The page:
According to the Mayo Clinic, WPW is a congenital heart defect where the heart has an extra electrical pathway, resulting in a rapid heartbeat. Since a fast heartbeat is also a symptom of a panic attack, people who suffer from anxiety, like Schrepfer, might overlook it. It wasn't until she began experiencing more severe and frequent episodes that Schrepfer consulted a doctor who correctly diagnosed her condition. After undergoing a heart ablation to correct the problem when she was a teen, Schrepfer says she has had no further issues other than still struggling with occasional anxiety. She shared her story in the hopes of shedding light on this disease and helping other people who may be experiencing similar symptoms. 

McKenna Kelley gets it from her mama

Of all four of the Kelley girls, it's McKenna (Kenna) Kelley whose apple seems to have fallen closest to the tree. Like her sisters, she was enrolled in gymnastics as a child, but unlike the other three, she trained at the elite level during her senior year of high school. At just 17 years old, Kelley tied with Mackenzie Brannan for the coveted Nastia Liukin Cup championship title, her first major U.S. competition and win. But rather than continue at the elite level, Kelley chose to enroll at Louisiana State University, where she vaulted to success at the collegiate level, scoring high 9s in vault and a perfect 10 on the floor during her senior year and was an All-American gymnast four times.

Her flawless performances drew the inevitable comparisons to her mother, but according to an interview she gave to LSU's Tiger Rag, Kelley didn't let the pressure get to her. "I've never compared myself to my mom," Kelley says. "And that might be surprising to some people, but I am my own person. My mom has never made me feel like I have to be in her shadow." In fact, it wasn't until she began training at the elite level herself that Kelley says she finally understood what her mother accomplished, telling Tiger Rag, "I think that's when it kind of really hit me. Like this is really hard, and my mom is literally a professional at it."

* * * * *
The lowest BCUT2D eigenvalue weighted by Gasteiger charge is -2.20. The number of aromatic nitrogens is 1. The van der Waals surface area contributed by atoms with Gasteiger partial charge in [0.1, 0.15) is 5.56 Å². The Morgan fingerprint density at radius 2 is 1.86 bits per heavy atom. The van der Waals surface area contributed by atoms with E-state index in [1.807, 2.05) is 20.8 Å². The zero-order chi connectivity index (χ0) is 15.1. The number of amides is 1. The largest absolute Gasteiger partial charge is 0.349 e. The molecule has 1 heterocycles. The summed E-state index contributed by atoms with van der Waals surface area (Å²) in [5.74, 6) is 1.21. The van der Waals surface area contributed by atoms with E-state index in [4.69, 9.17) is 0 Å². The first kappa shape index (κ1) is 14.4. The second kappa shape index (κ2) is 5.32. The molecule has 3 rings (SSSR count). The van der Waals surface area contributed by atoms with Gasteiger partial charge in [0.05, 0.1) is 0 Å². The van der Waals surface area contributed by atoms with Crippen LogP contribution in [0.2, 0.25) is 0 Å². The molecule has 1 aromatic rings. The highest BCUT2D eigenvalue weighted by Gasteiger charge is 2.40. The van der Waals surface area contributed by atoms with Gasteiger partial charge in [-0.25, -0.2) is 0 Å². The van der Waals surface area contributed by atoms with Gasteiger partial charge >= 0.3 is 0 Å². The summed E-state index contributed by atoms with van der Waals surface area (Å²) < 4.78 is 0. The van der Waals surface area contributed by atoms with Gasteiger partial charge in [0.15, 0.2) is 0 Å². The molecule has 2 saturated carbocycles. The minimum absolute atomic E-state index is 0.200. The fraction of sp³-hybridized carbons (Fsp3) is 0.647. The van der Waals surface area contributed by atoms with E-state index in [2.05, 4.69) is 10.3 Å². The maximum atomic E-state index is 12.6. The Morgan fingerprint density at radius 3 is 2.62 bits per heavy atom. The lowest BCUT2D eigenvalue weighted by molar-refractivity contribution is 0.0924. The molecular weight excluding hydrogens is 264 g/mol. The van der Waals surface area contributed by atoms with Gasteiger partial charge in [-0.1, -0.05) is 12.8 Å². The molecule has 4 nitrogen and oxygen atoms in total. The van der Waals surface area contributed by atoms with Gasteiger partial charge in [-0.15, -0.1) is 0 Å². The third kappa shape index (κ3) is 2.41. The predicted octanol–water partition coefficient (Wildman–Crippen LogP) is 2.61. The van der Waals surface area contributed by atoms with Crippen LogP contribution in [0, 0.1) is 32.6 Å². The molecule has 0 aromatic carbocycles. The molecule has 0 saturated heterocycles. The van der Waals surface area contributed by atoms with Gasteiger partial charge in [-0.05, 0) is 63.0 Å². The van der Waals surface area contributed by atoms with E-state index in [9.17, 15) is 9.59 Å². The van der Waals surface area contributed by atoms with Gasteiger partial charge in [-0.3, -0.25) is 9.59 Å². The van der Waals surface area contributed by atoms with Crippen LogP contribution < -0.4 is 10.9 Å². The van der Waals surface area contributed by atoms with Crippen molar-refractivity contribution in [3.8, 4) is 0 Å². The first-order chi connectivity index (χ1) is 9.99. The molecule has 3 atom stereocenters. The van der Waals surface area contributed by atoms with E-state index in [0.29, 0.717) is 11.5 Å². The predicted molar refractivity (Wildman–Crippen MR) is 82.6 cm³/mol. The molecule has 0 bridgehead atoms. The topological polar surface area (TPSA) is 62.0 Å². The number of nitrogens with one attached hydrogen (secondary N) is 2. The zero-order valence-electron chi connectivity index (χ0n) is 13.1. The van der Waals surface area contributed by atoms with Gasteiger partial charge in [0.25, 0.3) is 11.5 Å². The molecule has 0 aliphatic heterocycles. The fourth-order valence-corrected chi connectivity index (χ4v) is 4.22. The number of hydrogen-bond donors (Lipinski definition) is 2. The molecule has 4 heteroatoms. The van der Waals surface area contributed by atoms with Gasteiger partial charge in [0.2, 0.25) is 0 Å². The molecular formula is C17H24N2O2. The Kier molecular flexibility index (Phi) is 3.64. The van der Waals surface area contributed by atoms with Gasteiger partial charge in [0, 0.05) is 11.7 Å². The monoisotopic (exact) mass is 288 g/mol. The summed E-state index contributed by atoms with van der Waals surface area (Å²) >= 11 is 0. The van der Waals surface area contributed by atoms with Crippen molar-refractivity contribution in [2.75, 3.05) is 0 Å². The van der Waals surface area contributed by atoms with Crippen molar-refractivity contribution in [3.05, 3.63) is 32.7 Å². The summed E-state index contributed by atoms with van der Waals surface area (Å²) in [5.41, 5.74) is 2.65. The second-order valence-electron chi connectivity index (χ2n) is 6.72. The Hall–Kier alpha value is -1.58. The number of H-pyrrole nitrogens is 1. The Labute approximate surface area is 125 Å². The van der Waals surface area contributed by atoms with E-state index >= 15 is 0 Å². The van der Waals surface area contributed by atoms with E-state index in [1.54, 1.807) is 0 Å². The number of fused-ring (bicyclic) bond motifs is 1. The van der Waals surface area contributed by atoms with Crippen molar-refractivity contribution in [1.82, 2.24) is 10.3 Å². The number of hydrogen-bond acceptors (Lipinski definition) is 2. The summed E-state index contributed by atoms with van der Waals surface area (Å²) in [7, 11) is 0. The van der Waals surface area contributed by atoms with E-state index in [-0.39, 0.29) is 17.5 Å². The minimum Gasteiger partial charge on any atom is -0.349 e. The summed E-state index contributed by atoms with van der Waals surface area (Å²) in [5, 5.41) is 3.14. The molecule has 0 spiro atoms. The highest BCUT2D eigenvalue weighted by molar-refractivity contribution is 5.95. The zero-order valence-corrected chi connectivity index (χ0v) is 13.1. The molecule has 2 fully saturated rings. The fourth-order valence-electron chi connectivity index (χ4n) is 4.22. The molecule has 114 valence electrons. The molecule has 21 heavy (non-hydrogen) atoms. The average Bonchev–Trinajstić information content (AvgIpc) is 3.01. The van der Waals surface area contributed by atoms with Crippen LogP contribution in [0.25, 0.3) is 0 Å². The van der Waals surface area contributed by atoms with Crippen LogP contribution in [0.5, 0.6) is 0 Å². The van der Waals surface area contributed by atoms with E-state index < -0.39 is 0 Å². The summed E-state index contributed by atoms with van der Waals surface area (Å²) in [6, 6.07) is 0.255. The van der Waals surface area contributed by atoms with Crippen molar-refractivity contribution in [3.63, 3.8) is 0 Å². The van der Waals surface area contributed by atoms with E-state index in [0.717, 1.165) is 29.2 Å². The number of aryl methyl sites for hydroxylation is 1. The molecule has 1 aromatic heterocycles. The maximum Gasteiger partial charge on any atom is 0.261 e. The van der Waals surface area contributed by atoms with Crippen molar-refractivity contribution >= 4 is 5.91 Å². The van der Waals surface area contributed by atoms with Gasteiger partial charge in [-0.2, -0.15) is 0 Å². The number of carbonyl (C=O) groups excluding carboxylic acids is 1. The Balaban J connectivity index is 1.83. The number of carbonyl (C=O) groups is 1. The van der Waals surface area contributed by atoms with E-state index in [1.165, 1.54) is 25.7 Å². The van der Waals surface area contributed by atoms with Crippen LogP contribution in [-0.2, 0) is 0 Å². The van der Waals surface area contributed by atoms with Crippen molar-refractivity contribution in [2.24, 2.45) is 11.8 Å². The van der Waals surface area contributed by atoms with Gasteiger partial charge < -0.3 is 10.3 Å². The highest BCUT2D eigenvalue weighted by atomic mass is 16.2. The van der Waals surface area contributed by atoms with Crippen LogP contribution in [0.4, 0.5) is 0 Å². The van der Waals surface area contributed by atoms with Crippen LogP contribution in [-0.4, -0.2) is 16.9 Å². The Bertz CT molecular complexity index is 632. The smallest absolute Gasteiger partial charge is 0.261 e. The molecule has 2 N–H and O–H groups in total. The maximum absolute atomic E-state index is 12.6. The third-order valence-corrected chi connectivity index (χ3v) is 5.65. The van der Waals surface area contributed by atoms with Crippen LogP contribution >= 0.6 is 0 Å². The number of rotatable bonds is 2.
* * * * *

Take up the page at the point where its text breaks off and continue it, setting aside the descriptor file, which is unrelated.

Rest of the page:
McKenna Kelley hosts an annual gymnastics tournament with mom

Although she may have hung up her competition leotard after college, 26-year-old McKenna Kelley is still an avid fan and supporter of the sport that bonds the females in her family. She and her mother combined their powerful forces, not to mention talent, to create an annual gymnastics tour appropriately titled "For Mothers and Daughters Forever Our Legacy." Open to beginner through junior-level competitors, the annual event supports not only young female athletes but also raises awareness for mental health issues, something that Kelley, according to a YouTube video, has struggled with herself. 

Kelley, who, in a Q&A with Nastia Liukin Cup, once described herself as a "strong, confident, and positive" gymnast, started the McKenna Kelley Foundation as a way to support non-profits that provide mental health services to people in need. A portion of proceeds from Forever Our Legacy gymnastic meets are donated to the foundation that, according to its website, strives to give those struggling with mental health issues the information and tools they need to get back on the path to feeling good again. Kelley believes so strongly in the need for accessibility and education that, according to her LinkedIn profile, she became a Child in Sports Consultant in 2022 to help young athletes stay on top of their game by helping them develop the mental clarity, focus, and strength necessary to overcome challenges both in sports and in life.